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What do you anticipate regarding the level of health care costs?

I am hearing this question more and more often. I believe we may be viewing the trend of health care costs much in the same manner in which the stock market is being viewed. The thought in back of our minds is: When will the correction occur in the stock market? The thought with regard to health care is: When will health care costs start increasing again?

Most employers have been very happy with the moderation in health care costs during the past three years. The A. Foster Higgins & Co. Inc. survey shows the following changes in health care costs during the past three years.

1994: -1.1%.

1995: 2.1%.

1996: 2.5%.

The decrease in 1994 was preceded by an 8% increase in 1993. It was a pleasant change of pace for employers to have little to no increase in their health care costs and, in some cases, to experience cost decreases.

Reasons for cost moderation

There are several reasons that health care costs moderated during the past three years. They include:

Shifting employees into managed care and away from indemnity plans. This is the main approach employers have taken to help control their health care costs. Enrollment in managed care plans was 77% in 1996, compared with just 48% in 1992. This is a significant shift in a relatively short period.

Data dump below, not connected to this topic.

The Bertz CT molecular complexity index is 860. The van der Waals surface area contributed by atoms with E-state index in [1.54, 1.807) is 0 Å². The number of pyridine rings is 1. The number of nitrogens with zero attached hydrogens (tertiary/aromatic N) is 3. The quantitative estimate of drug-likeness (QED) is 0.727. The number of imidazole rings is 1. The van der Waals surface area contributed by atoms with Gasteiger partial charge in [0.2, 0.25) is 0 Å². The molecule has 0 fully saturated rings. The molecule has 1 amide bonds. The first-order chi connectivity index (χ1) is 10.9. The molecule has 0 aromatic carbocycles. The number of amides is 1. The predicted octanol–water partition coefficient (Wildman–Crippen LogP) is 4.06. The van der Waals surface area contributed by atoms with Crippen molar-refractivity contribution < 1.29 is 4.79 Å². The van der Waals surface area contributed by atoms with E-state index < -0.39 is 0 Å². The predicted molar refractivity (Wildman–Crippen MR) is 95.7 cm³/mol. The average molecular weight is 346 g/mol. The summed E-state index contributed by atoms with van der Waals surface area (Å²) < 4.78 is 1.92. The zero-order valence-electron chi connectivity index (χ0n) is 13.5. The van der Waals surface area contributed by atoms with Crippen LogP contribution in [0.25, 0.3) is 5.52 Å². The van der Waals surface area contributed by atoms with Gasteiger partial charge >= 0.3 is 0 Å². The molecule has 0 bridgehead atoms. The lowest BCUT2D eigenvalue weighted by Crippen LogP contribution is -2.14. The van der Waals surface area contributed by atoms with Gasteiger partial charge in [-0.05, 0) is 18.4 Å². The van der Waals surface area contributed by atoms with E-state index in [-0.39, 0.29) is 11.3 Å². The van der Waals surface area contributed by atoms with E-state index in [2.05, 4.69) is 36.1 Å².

Employer cost-shifting. This took the form of implementing or increasing premium contributions made by employees, increasing deductibles and increasing copayments. For the most part, premium contributions have been experience-rated based on the type of plan in which an employee is enrolled. Therefore, those employees opting for the generally higher-priced indemnity plans were required to contribute proportionately more than those individuals in the lower-priced managed care plans.

Price competition by health plans. As employers have shifted to managed care, the health plans were very eager to obtain additional business. To increase their market share, some health plans knowingly pegged their rates at unprofitable levels.

Factors affecting health care costs

A number of factors will help push up the cost of health care. These include:

Pressure on health care plan earnings. Any organization can use a strategy of lower prices to obtain additional business for only a limited period of time. As the health care plans' pricing strategy begins to depress earnings, changes will be made quickly in that strategy. Some for-profit health plans have experienced a significant drop in their stock prices when lower earnings were reported.

Managed care backlash. As health care plans decreased rates or did not increase rates, they worked hard on controlling costs, which in some cases resulted in restricting care. There have been some unfortunate examples of proper health care not being administered. As a result, an anti-managed care campaign is fully in motion. Most significant has been the anti-managed care legislation being passed at the state level.